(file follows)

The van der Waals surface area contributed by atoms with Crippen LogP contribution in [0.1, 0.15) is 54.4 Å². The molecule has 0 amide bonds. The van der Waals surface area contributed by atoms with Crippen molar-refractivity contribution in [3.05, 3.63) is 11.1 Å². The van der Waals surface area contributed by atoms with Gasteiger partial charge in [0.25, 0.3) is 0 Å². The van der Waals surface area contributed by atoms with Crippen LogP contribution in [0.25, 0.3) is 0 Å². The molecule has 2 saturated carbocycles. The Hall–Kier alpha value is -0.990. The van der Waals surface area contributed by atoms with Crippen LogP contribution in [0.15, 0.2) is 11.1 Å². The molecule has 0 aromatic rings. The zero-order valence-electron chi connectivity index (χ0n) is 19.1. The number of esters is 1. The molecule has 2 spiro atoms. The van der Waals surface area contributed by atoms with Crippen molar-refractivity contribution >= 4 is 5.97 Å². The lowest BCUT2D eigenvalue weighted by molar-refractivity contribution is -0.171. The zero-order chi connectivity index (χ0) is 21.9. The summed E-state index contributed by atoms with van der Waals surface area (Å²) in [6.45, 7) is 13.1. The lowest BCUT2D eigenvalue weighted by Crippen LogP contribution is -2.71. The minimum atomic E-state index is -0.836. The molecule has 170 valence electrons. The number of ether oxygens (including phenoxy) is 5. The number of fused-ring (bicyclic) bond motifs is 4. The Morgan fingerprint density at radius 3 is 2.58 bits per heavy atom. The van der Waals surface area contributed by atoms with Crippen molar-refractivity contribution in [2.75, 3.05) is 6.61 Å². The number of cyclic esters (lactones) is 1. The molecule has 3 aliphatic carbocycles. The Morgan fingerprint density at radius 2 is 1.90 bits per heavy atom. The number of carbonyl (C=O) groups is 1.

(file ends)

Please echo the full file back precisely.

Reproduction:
The van der Waals surface area contributed by atoms with Crippen LogP contribution in [0.1, 0.15) is 54.4 Å². The molecule has 0 amide bonds. The van der Waals surface area contributed by atoms with Crippen molar-refractivity contribution in [3.05, 3.63) is 11.1 Å². The van der Waals surface area contributed by atoms with Gasteiger partial charge in [0.25, 0.3) is 0 Å². The van der Waals surface area contributed by atoms with Crippen LogP contribution in [0.25, 0.3) is 0 Å². The molecule has 2 saturated carbocycles. The Hall–Kier alpha value is -0.990. The van der Waals surface area contributed by atoms with Crippen LogP contribution in [0.15, 0.2) is 11.1 Å². The molecule has 0 aromatic rings. The zero-order valence-electron chi connectivity index (χ0n) is 19.1. The number of esters is 1. The molecule has 2 spiro atoms. The van der Waals surface area contributed by atoms with Crippen molar-refractivity contribution >= 4 is 5.97 Å². The lowest BCUT2D eigenvalue weighted by molar-refractivity contribution is -0.171. The zero-order chi connectivity index (χ0) is 21.9. The summed E-state index contributed by atoms with van der Waals surface area (Å²) in [6.45, 7) is 13.1. The lowest BCUT2D eigenvalue weighted by Crippen LogP contribution is -2.71. The minimum atomic E-state index is -0.836. The molecule has 170 valence electrons. The number of ether oxygens (including phenoxy) is 5. The number of fused-ring (bicyclic) bond motifs is 4. The Morgan fingerprint density at radius 3 is 2.58 bits per heavy atom. The van der Waals surface area contributed by atoms with Crippen molar-refractivity contribution in [2.75, 3.05) is 6.61 Å². The number of cyclic esters (lactones) is 1. The molecule has 3 aliphatic carbocycles. The Morgan fingerprint density at radius 2 is 1.90 bits per heavy atom. The number of carbonyl (C=O) groups is 1.